Fisheries that have had their stocks destroyed by otters are being called to join an ‘action group’ vowing to take those responsible for encouraging the species spread to court.
Angling Times can exclusively reveal plans of the sport’s latest predation-hit casualties - a force of fishery owners determined to build a legal case against Natural England as part of a bid to seek compensation for losses.
Having had to watch his lakes destroyed as otters ate their way through his stocks of carp, Peter White, owner of a fishery south of York, is leading others to fight back.
Peter has joined other venues to discuss how they can mount a challenge. “I’m convinced that we’ll have a good case to take Natural England to court.
There are lots of people saying that enough is enough,” claimed Peter.
“Many fisheries are in the same boat as us - trout waters have also been ravaged and even a golf club has had one its lakes destroyed,” he added.
“No one can afford fencing or the other protection measures NE suggests. Legal action is the only answer, so our group will do its damnedest to recruit fisheries from across the UK to create a united front and raise the necessary money,” said Peter.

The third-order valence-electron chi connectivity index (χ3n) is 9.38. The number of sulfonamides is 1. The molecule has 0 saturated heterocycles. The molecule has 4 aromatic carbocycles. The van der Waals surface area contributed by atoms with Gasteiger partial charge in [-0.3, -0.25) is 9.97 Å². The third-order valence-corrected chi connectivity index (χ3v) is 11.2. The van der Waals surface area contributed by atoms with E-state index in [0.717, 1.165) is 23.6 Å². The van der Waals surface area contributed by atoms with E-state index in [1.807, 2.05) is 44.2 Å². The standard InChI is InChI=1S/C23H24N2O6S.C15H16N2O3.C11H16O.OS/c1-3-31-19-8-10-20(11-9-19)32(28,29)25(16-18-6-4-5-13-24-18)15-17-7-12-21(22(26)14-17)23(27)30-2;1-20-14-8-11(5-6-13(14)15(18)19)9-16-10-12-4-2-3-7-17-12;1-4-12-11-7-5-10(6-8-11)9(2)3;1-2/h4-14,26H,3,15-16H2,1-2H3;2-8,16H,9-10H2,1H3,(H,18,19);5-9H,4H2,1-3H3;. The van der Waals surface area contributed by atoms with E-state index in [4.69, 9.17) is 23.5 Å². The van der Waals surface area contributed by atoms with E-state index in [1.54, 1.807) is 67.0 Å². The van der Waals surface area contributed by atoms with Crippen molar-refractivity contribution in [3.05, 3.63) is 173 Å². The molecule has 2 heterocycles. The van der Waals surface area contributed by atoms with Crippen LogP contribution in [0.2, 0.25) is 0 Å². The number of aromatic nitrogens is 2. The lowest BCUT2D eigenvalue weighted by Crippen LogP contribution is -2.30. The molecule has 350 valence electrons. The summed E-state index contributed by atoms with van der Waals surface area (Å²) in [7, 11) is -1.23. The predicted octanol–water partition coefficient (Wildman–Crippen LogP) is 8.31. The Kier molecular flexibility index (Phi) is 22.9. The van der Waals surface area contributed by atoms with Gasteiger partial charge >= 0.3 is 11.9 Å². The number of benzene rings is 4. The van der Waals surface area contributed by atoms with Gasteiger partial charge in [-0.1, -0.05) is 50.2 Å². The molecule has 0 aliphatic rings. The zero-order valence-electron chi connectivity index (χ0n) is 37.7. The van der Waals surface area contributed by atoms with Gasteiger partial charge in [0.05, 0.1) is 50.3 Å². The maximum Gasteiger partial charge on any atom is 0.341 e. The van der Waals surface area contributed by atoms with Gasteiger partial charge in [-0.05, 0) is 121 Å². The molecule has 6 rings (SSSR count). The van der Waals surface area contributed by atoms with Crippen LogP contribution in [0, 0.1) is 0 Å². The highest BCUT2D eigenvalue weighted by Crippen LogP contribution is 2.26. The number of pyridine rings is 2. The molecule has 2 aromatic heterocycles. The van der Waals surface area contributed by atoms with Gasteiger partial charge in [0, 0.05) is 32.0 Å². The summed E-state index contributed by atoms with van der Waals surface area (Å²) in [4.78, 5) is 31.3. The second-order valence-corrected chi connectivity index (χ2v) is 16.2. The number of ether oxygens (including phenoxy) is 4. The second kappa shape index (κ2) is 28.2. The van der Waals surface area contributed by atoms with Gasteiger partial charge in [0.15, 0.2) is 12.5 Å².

They are claiming that Natural England provides 100 per cent funding to local wildlife trusts to build otter holts on rivers to help encourage the species’ spread, a policy which is leaving fisheries exposed to predation.
Natural England offers no financial support or viable management options to those fisheries suffering loss of earnings.
The problem is so severe that even small, day-ticket waters are joining the ‘action group’ to help fight to protect angling.
“I’m just so glad that my lake isn’t my livelihood, because if it was I’d be a broken man. All my fish are dead, the wildlife has vanished and the ecology of my pool is a shadow of its former self, all thanks to otters,” said Terry Hayes, owner of a one-acre lake at Bubwith near Selby.
Natural England was still preparing a statement at the time of publication.